Amethysts are mentioned in the Bible as one of the 12 precious stones worn by the high priest of the Temple on his ceremonial breastplate.
By World Israel News Staff
Archaeologists uncovered an ancient gold and amethyst ring during an excavation conducted in the city of Yavne. Amethysts are mentioned in the Bible as one of the 12 precious stones worn by the high priest of the Temple on his ceremonial breastplate.
The ring weighs 5.11 grams.
The excavation was carried out by the Israel Antiquities Authority, as part of the Israel Land Authority’s initiative to expand the city. Researchers are still debating the exact dating of the ring. It was found in a fill dating to the 7th century CE, but scholars said it could have been transmitted from generation to generation over the centuries due to its beauty and prestige.
According to Dr. Amir Golani, an expert on ancient jewelry at the Israel Antiquities Authority, “many virtues are attached” to the amethyst, including “the prevention of the side effect of drinking, the hangover.”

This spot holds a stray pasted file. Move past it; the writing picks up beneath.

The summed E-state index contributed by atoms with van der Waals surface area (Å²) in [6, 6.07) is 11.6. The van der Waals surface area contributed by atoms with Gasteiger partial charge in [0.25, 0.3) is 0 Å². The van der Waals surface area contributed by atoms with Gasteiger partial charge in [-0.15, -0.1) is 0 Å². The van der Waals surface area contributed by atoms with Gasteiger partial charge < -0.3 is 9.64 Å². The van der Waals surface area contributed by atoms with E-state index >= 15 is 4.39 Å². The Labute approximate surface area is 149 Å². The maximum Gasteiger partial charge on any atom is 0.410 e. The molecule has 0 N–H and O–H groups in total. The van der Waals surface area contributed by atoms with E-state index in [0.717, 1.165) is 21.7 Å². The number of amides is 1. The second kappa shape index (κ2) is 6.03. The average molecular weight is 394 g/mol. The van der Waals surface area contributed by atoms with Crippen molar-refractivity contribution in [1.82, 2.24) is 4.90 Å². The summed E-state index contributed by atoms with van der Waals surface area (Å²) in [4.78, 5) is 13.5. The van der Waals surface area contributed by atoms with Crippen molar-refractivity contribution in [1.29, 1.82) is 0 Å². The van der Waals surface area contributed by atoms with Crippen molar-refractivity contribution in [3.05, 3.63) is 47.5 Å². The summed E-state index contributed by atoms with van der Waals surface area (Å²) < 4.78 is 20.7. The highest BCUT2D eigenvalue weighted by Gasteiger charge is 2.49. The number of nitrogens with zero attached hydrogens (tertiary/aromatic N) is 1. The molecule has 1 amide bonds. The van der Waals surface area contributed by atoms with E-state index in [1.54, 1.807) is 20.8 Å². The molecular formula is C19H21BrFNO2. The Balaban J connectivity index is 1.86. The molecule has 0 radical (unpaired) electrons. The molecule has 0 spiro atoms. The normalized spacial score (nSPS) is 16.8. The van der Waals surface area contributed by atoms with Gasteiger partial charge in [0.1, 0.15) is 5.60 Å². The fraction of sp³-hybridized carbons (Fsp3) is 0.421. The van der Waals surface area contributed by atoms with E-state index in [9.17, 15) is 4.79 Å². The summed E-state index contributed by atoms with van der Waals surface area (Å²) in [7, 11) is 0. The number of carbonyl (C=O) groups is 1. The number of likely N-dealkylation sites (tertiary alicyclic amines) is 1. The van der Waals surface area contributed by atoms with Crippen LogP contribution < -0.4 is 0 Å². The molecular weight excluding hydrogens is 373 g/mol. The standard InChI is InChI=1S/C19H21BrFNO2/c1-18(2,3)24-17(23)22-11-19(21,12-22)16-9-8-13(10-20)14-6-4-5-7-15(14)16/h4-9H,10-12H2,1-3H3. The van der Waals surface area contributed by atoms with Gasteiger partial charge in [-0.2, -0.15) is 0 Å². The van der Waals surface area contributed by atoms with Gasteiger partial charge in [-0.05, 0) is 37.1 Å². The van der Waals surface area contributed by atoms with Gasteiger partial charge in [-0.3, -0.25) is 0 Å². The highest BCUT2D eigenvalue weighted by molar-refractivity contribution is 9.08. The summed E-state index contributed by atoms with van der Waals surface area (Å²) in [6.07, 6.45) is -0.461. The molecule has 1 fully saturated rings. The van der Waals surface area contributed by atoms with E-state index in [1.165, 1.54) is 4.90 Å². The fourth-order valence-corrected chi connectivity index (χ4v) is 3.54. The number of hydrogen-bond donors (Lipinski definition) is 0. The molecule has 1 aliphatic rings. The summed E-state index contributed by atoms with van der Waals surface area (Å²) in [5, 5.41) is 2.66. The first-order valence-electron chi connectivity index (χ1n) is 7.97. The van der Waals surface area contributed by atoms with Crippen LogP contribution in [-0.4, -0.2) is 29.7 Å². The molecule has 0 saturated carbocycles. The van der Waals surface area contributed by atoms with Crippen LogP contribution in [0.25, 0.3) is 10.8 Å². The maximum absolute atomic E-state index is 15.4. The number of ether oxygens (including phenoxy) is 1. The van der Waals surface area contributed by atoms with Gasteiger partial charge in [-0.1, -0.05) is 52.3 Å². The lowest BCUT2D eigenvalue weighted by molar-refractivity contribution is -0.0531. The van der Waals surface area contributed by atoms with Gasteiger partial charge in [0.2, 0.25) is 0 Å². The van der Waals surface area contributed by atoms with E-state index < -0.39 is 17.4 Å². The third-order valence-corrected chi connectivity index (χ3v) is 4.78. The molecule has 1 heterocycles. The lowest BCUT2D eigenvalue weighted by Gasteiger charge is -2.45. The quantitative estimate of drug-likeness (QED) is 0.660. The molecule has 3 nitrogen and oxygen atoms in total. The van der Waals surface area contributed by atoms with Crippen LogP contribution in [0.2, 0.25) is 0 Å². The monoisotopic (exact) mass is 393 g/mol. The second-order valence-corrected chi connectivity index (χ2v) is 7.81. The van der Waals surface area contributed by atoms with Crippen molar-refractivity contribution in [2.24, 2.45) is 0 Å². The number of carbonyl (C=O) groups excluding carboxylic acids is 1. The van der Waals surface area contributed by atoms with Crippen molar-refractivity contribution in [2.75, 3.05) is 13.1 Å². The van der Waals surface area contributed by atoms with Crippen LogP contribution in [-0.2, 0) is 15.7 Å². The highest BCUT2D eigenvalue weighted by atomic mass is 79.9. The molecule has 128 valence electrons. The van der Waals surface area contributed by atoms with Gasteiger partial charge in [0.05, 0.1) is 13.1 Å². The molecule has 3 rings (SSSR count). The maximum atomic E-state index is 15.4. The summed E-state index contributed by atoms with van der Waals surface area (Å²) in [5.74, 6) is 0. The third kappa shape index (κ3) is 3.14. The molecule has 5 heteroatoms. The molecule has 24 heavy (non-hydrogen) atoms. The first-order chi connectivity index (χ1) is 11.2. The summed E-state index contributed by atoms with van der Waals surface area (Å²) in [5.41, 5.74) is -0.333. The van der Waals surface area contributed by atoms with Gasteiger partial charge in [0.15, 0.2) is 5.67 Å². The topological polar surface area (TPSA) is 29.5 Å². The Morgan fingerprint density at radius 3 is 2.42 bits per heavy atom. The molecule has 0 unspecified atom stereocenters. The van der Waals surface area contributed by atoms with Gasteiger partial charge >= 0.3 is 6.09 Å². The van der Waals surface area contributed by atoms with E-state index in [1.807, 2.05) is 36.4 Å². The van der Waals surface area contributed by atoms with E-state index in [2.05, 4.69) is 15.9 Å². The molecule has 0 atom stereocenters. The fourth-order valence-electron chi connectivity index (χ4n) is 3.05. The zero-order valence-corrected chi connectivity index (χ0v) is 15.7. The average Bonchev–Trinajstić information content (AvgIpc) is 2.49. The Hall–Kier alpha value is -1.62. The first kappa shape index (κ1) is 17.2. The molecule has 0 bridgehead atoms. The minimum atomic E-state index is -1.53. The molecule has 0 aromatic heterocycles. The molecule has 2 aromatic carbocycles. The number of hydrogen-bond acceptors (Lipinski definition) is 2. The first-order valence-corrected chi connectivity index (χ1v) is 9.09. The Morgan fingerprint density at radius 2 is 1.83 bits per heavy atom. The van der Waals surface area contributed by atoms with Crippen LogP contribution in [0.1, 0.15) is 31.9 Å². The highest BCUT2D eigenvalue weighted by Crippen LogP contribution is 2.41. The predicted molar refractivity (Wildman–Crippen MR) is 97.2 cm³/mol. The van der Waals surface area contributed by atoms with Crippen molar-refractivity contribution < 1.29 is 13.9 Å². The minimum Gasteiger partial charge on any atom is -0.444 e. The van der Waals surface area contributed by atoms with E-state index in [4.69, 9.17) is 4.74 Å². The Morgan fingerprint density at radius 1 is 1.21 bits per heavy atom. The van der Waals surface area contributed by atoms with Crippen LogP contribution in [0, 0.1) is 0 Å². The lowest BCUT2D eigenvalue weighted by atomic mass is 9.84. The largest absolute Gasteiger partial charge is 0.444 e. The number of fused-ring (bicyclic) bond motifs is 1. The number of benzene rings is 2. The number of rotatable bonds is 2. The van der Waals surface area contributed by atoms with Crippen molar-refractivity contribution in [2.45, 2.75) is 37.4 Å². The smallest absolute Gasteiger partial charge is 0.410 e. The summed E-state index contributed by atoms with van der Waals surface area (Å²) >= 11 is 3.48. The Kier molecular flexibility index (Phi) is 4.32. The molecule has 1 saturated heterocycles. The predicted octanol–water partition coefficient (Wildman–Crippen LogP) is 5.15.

This is particularly noteworthy, because the ring was found at the site where the largest known winery was operating during the Byzantine period.
“Did the person who wore the ring want to avoid intoxication due to drinking a lot of wine? We probably will never know,” said Dr. Elie Haddad, the director of the excavation on behalf of the Israel Antiquities Authority. “The ring was found just 150 meters from the remains of a long warehouse, which was used to store wine jars. Some of the jars were found upside down on their mouths and it may have been a warehouse full of empty jars before they were taken to the wine presses, to fill with wine.”
Golani said that such rings were worn by affluent men and women alike.
The researchers said that it is possible that the ring belonged to the elites who lived in the city as early as the 3rd century CE.
“It is possible that the splendid ring belonged to the owner of the magnificent warehouse, to a foreman, or simply to an unlucky visitor, who dropped and lost their precious ring, until it was finally discovered by us,” Haddad said.
“The small, everyday finds that are discovered in our excavations tell us human stories and connect us directly to the past, Israel Antiquities Authority director Eli Eskozido added. “It is exciting to imagine that the man or woman to whom the ring belonged, walking right here, in a different reality to what we know in today’s city of Yavne.”